It has become accepted that the independent studio way of running things is the best way, even as independent studios themselves falter and die off. So what we have now is a situation where even comic-book blockbusters are largely single-vision works, dominated by the director. John Favreau made a surprise mega-hit out of Iron Man, and was rewarded with a blank check to make Iron Man 2. (And if he wanted to he could probably keep right on going, even if the films didn’t make as much money—a known quantity showing signs of age is SO much more appealing to studios than a new idea).
How could anyone argue that the way things are now is not better than they were in 1979, when The Right Stuff entered development hell for four years?
Well, I’m gonna try: First, studios simply cannot make very many pictures with the current system. By agreeing to let the director have full control once he begins shooting, they are submitting to his budget, his rules. Once it reaches this stage studios can only cross their fingers and pray. Because they can only say yes to a few pictures a year, it becomes absolutely essential that the ones they say yes to make money. Hence Hollywood’s current fervor for making a movie out of anything that has built-in brand appeal, by building on a known commodity or making sequels. The people they hire to make these films have usually already demonstrated competence, like Favreau, so the resulting movies are rarely terrible, but they’re so limited by the kinds of stories they’re allowed to tell that we never see anything that’s really new.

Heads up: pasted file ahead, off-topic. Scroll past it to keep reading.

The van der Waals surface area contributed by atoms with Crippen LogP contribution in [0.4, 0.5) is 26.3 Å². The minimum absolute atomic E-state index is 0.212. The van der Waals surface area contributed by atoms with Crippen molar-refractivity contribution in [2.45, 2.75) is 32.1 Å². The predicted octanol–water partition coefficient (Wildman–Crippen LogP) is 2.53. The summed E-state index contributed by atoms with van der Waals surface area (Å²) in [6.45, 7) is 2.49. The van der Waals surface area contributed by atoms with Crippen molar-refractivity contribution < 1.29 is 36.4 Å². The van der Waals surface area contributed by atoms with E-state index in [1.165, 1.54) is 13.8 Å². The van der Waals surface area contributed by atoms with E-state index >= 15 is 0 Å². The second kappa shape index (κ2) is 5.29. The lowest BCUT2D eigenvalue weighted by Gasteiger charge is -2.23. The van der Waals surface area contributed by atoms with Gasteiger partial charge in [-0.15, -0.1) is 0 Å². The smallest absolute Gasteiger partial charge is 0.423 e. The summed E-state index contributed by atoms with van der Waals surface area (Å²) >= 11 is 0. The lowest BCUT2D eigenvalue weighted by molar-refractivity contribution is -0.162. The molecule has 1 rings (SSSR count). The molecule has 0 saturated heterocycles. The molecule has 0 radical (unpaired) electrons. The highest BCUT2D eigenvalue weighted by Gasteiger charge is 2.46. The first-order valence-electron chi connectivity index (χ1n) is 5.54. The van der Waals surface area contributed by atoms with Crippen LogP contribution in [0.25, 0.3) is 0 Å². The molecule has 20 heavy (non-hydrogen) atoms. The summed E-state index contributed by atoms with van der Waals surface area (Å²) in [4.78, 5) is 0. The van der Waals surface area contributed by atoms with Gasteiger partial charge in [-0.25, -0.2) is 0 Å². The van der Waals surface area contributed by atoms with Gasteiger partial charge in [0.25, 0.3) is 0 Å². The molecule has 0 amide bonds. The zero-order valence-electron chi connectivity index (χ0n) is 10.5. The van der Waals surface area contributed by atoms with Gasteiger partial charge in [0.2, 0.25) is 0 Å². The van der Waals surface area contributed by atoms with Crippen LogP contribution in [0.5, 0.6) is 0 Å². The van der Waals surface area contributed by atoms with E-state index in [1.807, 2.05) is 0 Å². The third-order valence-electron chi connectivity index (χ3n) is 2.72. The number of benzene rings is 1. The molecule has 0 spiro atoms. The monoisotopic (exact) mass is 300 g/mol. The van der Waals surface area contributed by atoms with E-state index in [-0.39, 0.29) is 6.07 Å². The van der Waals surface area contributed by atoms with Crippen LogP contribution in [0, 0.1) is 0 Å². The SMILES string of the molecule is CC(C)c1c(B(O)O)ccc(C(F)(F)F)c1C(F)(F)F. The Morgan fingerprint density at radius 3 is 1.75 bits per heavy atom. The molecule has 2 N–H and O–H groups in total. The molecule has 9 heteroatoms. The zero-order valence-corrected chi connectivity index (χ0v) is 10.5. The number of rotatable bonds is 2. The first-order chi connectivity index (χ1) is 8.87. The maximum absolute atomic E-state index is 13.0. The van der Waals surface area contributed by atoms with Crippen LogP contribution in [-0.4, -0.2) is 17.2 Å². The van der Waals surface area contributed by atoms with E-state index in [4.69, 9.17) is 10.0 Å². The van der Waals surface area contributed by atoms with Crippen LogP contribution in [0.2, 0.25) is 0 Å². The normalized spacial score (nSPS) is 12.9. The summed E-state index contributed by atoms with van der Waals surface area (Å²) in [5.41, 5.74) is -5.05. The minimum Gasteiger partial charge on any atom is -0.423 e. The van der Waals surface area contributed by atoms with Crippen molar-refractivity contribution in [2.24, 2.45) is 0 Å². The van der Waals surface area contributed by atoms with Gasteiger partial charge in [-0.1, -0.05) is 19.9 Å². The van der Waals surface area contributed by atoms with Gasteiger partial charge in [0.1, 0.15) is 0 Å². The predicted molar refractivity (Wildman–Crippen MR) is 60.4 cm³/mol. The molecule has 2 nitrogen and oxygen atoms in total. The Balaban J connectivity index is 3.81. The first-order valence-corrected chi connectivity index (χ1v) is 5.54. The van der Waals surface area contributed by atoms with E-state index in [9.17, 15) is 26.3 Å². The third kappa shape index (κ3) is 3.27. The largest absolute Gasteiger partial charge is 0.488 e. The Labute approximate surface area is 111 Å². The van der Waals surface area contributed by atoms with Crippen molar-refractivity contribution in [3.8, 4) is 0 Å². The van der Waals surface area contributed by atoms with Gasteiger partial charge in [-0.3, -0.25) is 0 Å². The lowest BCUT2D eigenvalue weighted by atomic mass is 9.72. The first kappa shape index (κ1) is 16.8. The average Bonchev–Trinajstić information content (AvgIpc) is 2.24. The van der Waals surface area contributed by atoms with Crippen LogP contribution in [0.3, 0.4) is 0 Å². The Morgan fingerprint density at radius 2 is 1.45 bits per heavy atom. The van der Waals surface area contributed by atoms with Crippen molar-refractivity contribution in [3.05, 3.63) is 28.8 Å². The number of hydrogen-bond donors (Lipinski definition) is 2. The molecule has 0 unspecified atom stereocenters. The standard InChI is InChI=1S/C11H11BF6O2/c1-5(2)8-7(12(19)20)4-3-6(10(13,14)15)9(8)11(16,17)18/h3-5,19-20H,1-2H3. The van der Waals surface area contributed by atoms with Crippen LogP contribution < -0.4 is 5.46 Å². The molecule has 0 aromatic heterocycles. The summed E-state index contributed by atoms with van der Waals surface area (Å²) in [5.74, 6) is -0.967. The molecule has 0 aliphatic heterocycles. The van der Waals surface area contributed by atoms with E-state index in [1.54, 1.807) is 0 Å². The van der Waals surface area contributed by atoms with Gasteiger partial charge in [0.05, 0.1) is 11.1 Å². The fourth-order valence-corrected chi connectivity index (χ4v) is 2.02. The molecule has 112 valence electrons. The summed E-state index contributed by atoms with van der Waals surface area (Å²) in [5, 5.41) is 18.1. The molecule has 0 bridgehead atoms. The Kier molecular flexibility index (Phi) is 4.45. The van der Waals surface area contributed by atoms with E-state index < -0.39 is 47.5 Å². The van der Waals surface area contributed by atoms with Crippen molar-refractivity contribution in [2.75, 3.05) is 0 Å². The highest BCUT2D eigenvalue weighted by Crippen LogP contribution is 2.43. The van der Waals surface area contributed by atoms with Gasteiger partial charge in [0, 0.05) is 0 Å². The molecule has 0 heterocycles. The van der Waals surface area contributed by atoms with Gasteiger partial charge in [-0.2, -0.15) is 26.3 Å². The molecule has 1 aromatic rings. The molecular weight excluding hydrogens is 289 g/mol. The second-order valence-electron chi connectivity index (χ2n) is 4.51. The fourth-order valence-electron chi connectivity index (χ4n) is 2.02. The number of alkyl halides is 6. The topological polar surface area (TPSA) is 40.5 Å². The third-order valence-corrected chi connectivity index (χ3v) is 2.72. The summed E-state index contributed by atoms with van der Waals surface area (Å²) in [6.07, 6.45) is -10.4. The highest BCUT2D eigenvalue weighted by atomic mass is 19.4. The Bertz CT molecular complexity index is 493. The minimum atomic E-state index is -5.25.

Occasionally, we also get instances of films that might have benefited from some group input, rather than being the genesis of one mind. I would call Inception a good example—a very interesting idea, executed with skill by a talented filmmaker–Christopher Nolan’s. Inception was entirely a personal vision of Nolan’s—he had been planning the film for a decade, even before making his first breakout hit, Memento. It’s a decent movie, which never seems to approach stakes of real consequence, and never quite achieves what it wants to, which is to completely blow your mind. Some people less talented than Nolan, but with better perspective on how a film like Inception might play to an audience, might have provided Nolan with some valuable insight on why his film wasn’t quite scaling the mountain. But who has the power to speak out? Probably only the studios, and they have already decided to bow out once the check’s been signed.
But it’s possible Nolan, with a string of much-loved movies made this decade and the colossal success of Dark Knight, might have received free rein in any age of Hollywood, much as Steven Spielberg did even during the heyday of Hollywood’s schizophrenia. But what about Favreau? His success with Iron Man basically got him the same degree of freedom that Nolan got for Inception. The first Iron Man played up Favreau’s strengths as a director, which is in light-hearted human interaction. The action scenes were shiny and sleek and metallic, and generally acceptable. The sequel was probably even funnier, but we immediately realized there were no more visual tricks up Favreau’s sleeve—the action was clunky and plodding and utterly without style; the cinematic equivalent of a Rock-‘Em Sock-‘Em toy. Favreau is simply not great at staging action sequences. Someone might have been brought aboard to help him out, in the old days, or maybe he would never have gotten the project in the first place. (But, sigh, all kinds of people went to see it anyways)